1) This was an entrance, a point of entry, but the precise meaning depends in each case on the context. It could be an access route between two places.
1538 a little entrye goynge oute of the cloyster into the orchard, Esholt, but when the reference was to a house it was sometimes the entrance porch or entrance-hall, as in 1643 when Samuel Thorpe bequeathed to his wife one parlor, three chambers, one kitchinge ... situate on the east side of the entre of Hopton Hall. Such entries could themselves have more than one storey and be furnished: 1528 In the entree j forme and j olde bourde, York. In 1533, Thomas Sayvell of Copley bequeathed to his son two arkes ... in the outhouse in the entreside and a pair of bedstocks in the entre chamber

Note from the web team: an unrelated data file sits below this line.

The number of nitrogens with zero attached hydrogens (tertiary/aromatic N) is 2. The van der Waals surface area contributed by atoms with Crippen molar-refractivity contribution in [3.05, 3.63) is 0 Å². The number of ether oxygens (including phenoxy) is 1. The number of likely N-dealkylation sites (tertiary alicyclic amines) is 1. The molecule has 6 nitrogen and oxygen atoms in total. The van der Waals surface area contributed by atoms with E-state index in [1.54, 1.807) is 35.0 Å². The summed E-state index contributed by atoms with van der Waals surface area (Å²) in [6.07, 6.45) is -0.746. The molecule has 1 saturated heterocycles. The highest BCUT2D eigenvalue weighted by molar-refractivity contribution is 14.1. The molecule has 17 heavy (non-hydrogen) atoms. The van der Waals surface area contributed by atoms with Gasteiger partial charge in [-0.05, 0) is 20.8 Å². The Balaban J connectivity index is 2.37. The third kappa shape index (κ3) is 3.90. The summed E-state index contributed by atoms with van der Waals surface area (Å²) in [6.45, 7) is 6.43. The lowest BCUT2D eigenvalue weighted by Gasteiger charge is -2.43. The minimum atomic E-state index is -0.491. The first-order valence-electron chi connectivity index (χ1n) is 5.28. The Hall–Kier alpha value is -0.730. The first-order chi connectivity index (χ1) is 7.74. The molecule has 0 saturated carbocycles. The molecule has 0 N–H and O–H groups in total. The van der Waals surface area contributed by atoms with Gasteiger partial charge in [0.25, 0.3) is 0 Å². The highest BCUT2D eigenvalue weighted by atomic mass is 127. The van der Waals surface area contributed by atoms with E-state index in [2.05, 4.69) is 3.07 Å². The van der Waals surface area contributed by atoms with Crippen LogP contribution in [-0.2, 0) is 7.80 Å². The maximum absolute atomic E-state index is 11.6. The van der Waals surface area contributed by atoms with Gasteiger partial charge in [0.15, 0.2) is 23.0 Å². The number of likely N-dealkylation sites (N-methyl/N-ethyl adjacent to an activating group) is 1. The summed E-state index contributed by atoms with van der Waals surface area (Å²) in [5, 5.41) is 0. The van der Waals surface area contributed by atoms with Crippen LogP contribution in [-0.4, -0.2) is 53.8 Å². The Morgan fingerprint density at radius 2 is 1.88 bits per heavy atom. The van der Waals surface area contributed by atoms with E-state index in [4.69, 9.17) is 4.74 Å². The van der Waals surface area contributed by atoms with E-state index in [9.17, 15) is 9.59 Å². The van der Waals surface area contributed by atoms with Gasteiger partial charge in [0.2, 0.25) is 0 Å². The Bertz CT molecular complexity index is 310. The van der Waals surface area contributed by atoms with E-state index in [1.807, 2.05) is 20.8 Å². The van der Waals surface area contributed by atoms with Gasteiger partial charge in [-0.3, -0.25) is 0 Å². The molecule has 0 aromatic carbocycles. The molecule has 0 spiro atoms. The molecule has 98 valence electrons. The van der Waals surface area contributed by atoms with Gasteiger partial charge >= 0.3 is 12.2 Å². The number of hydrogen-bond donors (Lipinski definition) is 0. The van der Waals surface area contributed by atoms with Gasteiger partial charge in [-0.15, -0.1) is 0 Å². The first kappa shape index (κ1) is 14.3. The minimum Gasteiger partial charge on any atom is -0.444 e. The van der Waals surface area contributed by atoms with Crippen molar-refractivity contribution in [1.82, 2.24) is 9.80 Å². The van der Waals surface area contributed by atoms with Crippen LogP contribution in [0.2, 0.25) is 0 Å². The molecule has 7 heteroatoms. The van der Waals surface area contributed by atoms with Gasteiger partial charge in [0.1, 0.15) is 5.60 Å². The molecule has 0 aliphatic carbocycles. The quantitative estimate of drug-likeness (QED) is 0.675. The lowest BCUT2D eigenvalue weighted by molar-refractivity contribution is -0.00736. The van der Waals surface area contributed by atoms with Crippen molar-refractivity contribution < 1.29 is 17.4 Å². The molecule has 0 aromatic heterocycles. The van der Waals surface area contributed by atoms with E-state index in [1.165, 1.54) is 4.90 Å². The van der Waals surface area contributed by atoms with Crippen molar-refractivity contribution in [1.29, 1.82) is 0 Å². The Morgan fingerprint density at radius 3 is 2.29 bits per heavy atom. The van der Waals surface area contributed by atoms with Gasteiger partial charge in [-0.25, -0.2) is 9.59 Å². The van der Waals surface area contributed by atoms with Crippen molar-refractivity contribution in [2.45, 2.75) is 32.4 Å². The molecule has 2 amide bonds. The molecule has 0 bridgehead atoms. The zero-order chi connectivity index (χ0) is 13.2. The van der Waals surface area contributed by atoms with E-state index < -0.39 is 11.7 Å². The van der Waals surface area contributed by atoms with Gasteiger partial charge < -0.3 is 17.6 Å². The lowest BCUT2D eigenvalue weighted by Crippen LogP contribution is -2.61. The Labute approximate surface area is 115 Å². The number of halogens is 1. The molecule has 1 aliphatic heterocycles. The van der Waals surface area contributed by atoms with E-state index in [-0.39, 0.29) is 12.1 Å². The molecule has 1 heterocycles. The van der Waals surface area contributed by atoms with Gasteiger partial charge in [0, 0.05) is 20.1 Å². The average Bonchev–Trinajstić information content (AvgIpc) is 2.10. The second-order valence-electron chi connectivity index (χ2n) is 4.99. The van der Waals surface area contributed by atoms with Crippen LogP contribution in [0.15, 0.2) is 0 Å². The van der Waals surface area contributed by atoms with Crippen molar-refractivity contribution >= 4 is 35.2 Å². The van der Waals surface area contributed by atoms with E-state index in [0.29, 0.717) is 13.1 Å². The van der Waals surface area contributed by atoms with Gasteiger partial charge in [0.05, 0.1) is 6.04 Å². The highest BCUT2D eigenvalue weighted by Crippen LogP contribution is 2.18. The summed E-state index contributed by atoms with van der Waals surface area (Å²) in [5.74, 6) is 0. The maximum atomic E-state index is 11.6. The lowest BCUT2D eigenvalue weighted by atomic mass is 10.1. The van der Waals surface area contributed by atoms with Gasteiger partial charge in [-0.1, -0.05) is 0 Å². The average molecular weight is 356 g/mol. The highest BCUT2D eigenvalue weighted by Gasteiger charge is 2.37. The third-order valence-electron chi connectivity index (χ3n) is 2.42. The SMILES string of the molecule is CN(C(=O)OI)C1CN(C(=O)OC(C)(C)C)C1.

in 1689, a house in Longwood had in the entry ... 2 ould chistes. It was also the word used for a narrow way that gave access to a house: 1737 went up a passage or entry ... to John Willson’s of Barnsley with an intent to enter into the shop and take some brass. This approaches the later use of the word when the entry was a passage in a terrace which gave all the residents access to their dwellings.